- Memory: Corsair Vengeance LPX 2x8GB DDR4-3000
- Video Card: EVGA GeForce GTX 980 SC 4GB
- Solid-State Drive: Samsung 850 Evo 500GB
- Optical Drive: Samsung SH-224FB
- Case: Fractal Design Core 500
- Power Supply: EVGA Supernova 650 GS
- CPU Cooler: Arctic Freezer i32
- Operating System: Windows 10 OEM Disc
This system is based on Intel’s Skylake platform, introduced in August 2015. It’s not necessarily revolutionary, but it did introduce a few new standards to the mainstream PC audience: DDR4 memory and full-speed M.2 solid-state drive slots. For this build, we’ll be running 16GB of DDR4 RAM, but as with all of our ITX builds, we pass on using the M.2 slot. We’ve tested these slots on ITX builds and find that due to being mounted on the back of the motherboard (virtually a requirement for fitting it within the ITX footprint), the cooling on drives mounted in these slots is beyond poor. We just wouldn’t trust our data to be safe over the long haul when using these slots.
As for our other components, we go with the second-best in just about every category, with Intel’s top Core i5 processor, Nvidia’s high-end GTX 980 GPU, and Samsung potent yet budget-friendly 850 Evo solid-state drive. We’ve also chosen the largest power supply that can physically fit in this case (it’s 150mm long), and while there are much more expensive compact units with more wattage, it would be a waste of money to buy them – you’ll never come close to stressing our 650W PSU pick in a system like this.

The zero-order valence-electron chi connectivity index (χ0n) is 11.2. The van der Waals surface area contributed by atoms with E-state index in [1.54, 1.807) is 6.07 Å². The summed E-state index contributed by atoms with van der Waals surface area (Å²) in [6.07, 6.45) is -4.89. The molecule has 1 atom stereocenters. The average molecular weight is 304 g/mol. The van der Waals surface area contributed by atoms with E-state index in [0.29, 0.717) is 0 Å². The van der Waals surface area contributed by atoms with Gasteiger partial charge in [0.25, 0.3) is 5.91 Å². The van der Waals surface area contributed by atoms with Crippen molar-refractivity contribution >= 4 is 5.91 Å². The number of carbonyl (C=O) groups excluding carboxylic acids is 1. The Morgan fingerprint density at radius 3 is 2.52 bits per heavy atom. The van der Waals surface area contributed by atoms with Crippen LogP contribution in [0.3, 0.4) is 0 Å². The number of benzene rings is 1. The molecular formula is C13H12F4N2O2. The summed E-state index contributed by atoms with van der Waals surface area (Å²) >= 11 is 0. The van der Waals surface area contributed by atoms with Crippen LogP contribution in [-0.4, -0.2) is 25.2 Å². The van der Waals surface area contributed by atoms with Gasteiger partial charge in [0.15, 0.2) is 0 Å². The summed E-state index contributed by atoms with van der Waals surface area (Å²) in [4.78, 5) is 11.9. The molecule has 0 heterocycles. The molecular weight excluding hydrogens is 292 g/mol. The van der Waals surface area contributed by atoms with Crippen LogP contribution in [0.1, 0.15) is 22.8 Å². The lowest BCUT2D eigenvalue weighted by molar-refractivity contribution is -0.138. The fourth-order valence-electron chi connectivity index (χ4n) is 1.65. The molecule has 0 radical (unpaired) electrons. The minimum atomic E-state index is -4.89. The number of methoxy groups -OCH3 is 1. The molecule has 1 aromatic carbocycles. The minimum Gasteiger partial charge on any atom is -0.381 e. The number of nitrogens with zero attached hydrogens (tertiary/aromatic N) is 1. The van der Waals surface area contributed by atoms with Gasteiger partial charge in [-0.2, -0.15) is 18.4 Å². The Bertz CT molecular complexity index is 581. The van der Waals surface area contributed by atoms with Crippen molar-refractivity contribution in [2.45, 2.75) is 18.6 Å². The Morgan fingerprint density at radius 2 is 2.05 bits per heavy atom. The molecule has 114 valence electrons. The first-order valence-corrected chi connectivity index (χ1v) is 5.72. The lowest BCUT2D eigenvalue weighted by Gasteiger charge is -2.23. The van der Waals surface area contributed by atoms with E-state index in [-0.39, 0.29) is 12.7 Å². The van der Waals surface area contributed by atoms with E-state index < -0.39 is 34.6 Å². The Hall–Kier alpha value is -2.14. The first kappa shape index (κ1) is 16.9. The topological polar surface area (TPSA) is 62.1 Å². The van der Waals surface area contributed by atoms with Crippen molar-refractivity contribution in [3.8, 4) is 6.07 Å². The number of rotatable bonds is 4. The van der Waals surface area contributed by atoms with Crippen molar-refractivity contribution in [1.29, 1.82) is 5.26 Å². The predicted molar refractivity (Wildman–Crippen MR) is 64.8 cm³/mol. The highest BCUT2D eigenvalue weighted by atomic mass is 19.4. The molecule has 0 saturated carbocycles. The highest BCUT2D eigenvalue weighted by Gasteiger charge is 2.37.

All right, now that you’ve heard how we decided on the components for this build, let’s see how they all came together!
Installing the CPU, Cooler, and Memory
The process of building an ITX-based system is actually quite different from how you build a standard full-size desktop system. The order in which you do things is critical, and for the most part, is in a completely different and nearly opposite order to how you’d build a large desktop. For example, you simply cannot start by installing the motherboard, and then proceed to the CPU and cooler, as you’ll have no access to the cooler mounting mechanism once the motherboard is in the case. Furthermore, while you’d typically install a power supply before anything else in a large system, for this particular ITX system, doing so would make it impossible to proceed to the next step. In other words, if you decide to build the system profiled in this guide, take the order in which we assembled it seriously – it really won’t work any other way!
So, we’ll start with prepping the motherboard for installation. If you need help learning how to install a CPU, check out our Guide to Assembling a High-End ITX PC. For purposes of this guide, we’re going to assume you know how to use the Intel locking mechanism. Once the CPU is in, it’s time to install the CPU cooler. Note that if you’ll be using a liquid CPU cooler like the Corsair Hydro H60, you’ll need to carefully install the cooling block while placing the hoses and radiator off to the side of the motherboard – they cannot be detached.